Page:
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Vancouver Island construction activity shows signs of leveling

Russell Hixson
Vancouver Island construction activity shows signs of leveling
CAPITAL REGIONAL DISTRICT - A rendering shows the future Residuals Treatment Facility at Hartland Landfill on Vancouver Island. The $126.8 million project is helping boost the region’s non-residential permit numbers.

The Vancouver Island Construction Association’s (VICA) latest building permit stats, while strong, may be showing the crest of a wave, officials say.

“We have been riding a high wave,” said Rory Kulmala, VICA CEO. “I don’t see it going up significantly anymore. I think the tempo is still high but flattening out.”

According to VICA, building permits shot up 80 per cent in March 2019 over the previous month on the strength of a seasonal surge in residential permits, reaching $106.9 million compared to $59.4 million in February 2019.

Residential permits increased 183 per cent to $93 million in March, and institutional-government permits jumped to $4.4 million with educational and government buildings accounting for most of this activity.

“Compared to last year, total building permits issued were 18 per cent higher with non-residential up 122 per cent and residential up 11 per cent,” reported Rory Kulmala, Chief Executive Officer of the Vancouver Island Construction Association (VICA). “We continue to see strong activity across all segments of our construction industry.”

But the larger picture showed signs of a slowing residential market and a surging non-residential market.

Year-to-date permits issued totaled $284.1 million, a decrease of 16 per cent from the same period last year. Residential permits were 26 per cent lower than in the first quarter of last year while non-residential permits were 45 per cent higher.

“Island stats are interesting in that we are seeing the residential permits certainly being somewhat tempered, but a lot of work is resuming on non-residential projects,” said Kulmala. “Industrial permits are back up, and a lot of that is being driven by the CRD sewage treatment project.”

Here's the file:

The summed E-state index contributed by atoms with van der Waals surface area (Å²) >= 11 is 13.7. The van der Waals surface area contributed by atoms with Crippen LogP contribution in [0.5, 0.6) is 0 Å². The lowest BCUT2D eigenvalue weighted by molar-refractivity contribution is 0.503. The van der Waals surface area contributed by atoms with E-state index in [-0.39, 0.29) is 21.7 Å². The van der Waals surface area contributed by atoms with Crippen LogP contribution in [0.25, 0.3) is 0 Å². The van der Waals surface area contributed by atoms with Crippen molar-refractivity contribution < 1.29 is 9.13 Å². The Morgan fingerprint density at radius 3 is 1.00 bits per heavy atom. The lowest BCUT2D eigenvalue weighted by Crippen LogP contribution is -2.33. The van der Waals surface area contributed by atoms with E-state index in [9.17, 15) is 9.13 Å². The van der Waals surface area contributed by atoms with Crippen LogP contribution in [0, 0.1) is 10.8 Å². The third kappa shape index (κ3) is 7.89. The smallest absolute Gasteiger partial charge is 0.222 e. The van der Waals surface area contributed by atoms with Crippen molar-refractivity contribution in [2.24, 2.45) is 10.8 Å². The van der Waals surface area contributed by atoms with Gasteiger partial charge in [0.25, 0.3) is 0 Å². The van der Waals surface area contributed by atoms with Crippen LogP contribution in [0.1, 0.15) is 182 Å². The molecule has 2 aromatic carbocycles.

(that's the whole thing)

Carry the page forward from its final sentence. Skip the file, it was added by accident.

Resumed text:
Kulmala noted that the Island still has strong migration and a low vacancy rate which despite slow permits will continue to drive the market.

“We are not seeing as much as the high end, multi-million-dollar home builds,” said Kulmala. “There is a focus on family-oriented construction and a focus on vertical construction. We have a housing crisis and really the only way to address that is through development. We are limited on land availability, so it becomes a question of vertical construction and a lot of projects on the Island taking that path.”

Kulmala said he is pleased that there is still a lot of activity and that building permits are remaining high but aims to remain vigilant watching economic trends for signs of trouble.

“I’m keeping an eye out for economic trends that lead to the decay of the market or signs we will start to have reduced permits,” said Kulmala. “We have had a quick rise to this point and I think it’s important to watch for economic indications to see what that might turn.”

However, the high wave of activity has been good for the industry, despite an acute labour crunch. Kulmala explained that it has forced the industry to be proactive trying to contain costs.

“We are building smarter and are worker better with our labour force to be efficient and preserve this demand we are having.”

 

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